a bonobo humanity?

‘Rise above yourself and grasp the world’ Archimedes – attribution

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the big issue: monogamy, polygyny and bonoboism

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I think it’s time we moved in together, raised a family of our own you and me. That’s the way I’ve always heard it should be…

Jacob Brackman/Carly Simon

And if you can’t be with the one you love, love the one you’re with

Crosby, Stills, Nash and Young

When I was a young boy, my Mama said to me, ‘There’s only one girl in the world for you, and she probably lives in Tahiti’

Reckless Eric

glory days

Just the other day, a young woman very close to me was in a quandary about her boyfriend – though ‘quandary’ is too mild a word. She was very upset about what might be a permanent break-up. As part of their intimate chit-chat, he responded, presumably to her love declaration, with this remark: ‘I love you, but I’m not in love with you’.

Of course this response can hardly cover the whole nature of their relationship, but the fact that it was seen as less than satisfactory, indeed jeopardising the relationship’s future, has given me much food for thought – or rather, it has brought to mind issues that have obsessed me for a lifetime, an obsession that helps to explain my excitement at discovering, nearly four decades ago, bonobo culture.

I’m referring here to monogamy, and romantic love, modes of life and feeling that are essentially foreign to my favourite, and very loving, primate cousins.

It’s fascinatingly coincidental that, just as I found myself to be a sounding-board for my young friend, whom I dearly love, I’ve been reading Joseph Henrich’s The Weirdest people in the world: how the West became psychologically peculiar and particularly prosperous, which deals with the cultural processes that broke down kinship connections and marriages (sororate and levirate), including polygynous marriages for elite males, in different global regions. This dissolution of long-standing kinship traditions was effected, not necessarily deliberately, through the edicts of the Church (Catholic) over many centuries in Western Europe, and was replaced by connections, including marriages, based on individual choice, shared interests and psychological compatibility. Other influences in other regions, such as China, had similar kinship-dissolving effects, though intensities have differed.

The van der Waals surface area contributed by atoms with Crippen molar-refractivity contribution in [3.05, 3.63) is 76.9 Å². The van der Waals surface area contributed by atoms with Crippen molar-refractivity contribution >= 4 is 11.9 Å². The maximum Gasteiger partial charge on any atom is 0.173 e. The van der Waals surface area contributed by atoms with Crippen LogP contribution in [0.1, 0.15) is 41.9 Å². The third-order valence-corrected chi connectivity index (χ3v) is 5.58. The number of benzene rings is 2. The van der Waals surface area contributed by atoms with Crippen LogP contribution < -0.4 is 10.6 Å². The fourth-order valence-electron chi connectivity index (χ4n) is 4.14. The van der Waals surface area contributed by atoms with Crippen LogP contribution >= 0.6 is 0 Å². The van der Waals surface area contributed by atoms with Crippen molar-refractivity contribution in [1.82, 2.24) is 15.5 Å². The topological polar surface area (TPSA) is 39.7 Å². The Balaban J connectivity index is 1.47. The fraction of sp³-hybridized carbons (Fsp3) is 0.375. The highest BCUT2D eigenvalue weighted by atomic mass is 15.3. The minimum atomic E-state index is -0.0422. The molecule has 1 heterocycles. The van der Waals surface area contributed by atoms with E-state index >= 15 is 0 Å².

All of these transformations and modifications, though, have been within male-dominated societies. And, in the history we know most about, from the beginnings of agricultural society, there have been precious few female-dominated ones. And monogamy has been the norm, even if hedged around by clan and kinship expectations. Henrich puts it this way, while incidentally making perhaps the only reference to bonobos in his book:

From among our closest evolutionary relatives – apes and monkeys – guess how many species both live in large groups like Homo sapiens and have only monogamous pair bonding?

That’s right, zero. No group-living primates have the non-cultural equivalent of monogamous marriage. Based on the sex lives of our two closest relatives, chimpanzees and bonobos, the ancestor we share with these apes was probably highly promiscuous and likely didn’t form pair bonds at all, let alone enduring, monogamous pair bonds. Nevertheless, since we diverged from our ape cousins, our species has evolved a specialised psychological suite – our pair-bonding psychology – that can foster strong emotional bonds between mates that remain stable for long enough to encourage men to invest in their mate’s children. This pair bonding psychology provides the innate anchor for marital institutions. However the nature of this anchor biases marital institutions toward polygynous pair bonding. In contrast, our innate mating psychology doesn’t usually favour widespread polyandrous mean marriage – that’s one wife with multiple husbands – although there are good evolutionary reasons to expect this to pop up at low frequencies in societies lacking prohibitions against it.

J Henrich, The Weirdest people in the world, pp 258-9